Spain’s Catholic bishops have expressed fears of a conflict with the new Socialist-led government over radical plans to strip the Church of thousands of “improperly registered” lands and properties, while restricting religious education and legalising euthanasia.
“The Church isn’t seeking privileges but nor does it want to be discriminated against,” said Bishop Luis Argüello, secretary general of the bishops’ conference. “Our welfare state depends on the Spanish Church’s active role in education, health, social services and care for the elderly. Instead of considering it a residue of the past or a nest of privilege, the authorities should value its work with generosity and solidarity.”
Prime Minister Pedro Sánchez launched his “progressive coalition” with the far-left Unidas Podemos party, led by political scientist Pablo Iglesias.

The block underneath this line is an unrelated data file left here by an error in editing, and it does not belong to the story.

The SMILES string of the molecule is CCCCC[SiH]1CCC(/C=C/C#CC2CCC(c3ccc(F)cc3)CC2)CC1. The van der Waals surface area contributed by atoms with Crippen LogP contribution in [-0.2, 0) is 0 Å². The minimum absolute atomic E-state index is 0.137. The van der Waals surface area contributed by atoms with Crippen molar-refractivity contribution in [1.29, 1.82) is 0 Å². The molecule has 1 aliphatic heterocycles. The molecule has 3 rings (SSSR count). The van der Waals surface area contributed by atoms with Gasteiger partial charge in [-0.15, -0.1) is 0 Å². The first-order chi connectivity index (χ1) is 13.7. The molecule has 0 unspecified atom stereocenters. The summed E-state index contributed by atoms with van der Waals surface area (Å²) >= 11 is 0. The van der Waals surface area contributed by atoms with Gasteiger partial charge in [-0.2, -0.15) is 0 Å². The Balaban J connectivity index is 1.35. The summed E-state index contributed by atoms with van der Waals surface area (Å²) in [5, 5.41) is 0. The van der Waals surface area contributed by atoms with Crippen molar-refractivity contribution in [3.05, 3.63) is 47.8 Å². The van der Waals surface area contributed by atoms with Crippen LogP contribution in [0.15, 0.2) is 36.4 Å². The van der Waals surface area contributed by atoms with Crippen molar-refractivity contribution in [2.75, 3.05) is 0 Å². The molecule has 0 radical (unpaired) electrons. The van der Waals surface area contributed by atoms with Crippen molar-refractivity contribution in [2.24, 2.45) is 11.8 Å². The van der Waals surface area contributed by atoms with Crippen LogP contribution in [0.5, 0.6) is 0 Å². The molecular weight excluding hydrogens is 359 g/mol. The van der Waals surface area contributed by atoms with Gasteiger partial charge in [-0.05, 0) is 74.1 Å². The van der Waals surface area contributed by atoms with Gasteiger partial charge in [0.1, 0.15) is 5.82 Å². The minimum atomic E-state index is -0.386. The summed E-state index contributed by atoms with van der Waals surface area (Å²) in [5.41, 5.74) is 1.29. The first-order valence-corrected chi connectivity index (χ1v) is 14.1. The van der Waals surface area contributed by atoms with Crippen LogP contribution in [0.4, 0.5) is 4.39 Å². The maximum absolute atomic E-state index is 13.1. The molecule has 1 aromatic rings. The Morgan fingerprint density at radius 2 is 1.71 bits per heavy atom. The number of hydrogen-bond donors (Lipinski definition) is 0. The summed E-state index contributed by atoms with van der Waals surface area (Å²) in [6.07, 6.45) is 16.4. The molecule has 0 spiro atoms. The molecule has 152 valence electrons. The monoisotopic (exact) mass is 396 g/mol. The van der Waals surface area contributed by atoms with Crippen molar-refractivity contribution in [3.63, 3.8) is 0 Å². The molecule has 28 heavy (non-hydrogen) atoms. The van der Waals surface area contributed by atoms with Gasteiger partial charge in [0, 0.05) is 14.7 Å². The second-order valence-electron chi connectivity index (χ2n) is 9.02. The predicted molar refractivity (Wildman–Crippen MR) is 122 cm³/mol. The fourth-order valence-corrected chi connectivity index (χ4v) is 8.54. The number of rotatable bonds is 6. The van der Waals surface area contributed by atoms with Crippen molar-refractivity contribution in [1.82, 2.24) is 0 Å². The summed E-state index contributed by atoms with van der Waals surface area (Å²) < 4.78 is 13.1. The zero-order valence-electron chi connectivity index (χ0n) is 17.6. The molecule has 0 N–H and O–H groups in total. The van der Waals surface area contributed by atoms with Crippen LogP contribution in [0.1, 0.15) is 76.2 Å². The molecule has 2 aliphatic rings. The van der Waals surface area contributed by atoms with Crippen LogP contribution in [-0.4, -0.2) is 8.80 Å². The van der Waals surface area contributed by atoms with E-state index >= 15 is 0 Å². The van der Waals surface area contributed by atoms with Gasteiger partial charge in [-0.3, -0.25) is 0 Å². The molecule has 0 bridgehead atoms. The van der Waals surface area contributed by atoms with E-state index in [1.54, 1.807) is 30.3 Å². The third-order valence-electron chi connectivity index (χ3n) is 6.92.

He is committed under the coalition deal to legislation on a range of “feminist policies”, as well as for “a dignified death and euthanasia”; the scrapping of religious teaching in schools; and “facilitating recovery of assets improperly registered to the Church”.
The assets in question mostly concern lands and properties registered for religious uses in the Spanish Church’s 23,000 parishes in controversial circumstances under a 1998 mortgage law loophole, which was removed in 2015. Cardinal Antonio Cañizares Llovera of Valencia told Catholics in a pastoral letter that their country faced “a critical situation and true emergency”, and needed intensive prayer “in these times of secularisation and the eclipsing of God”.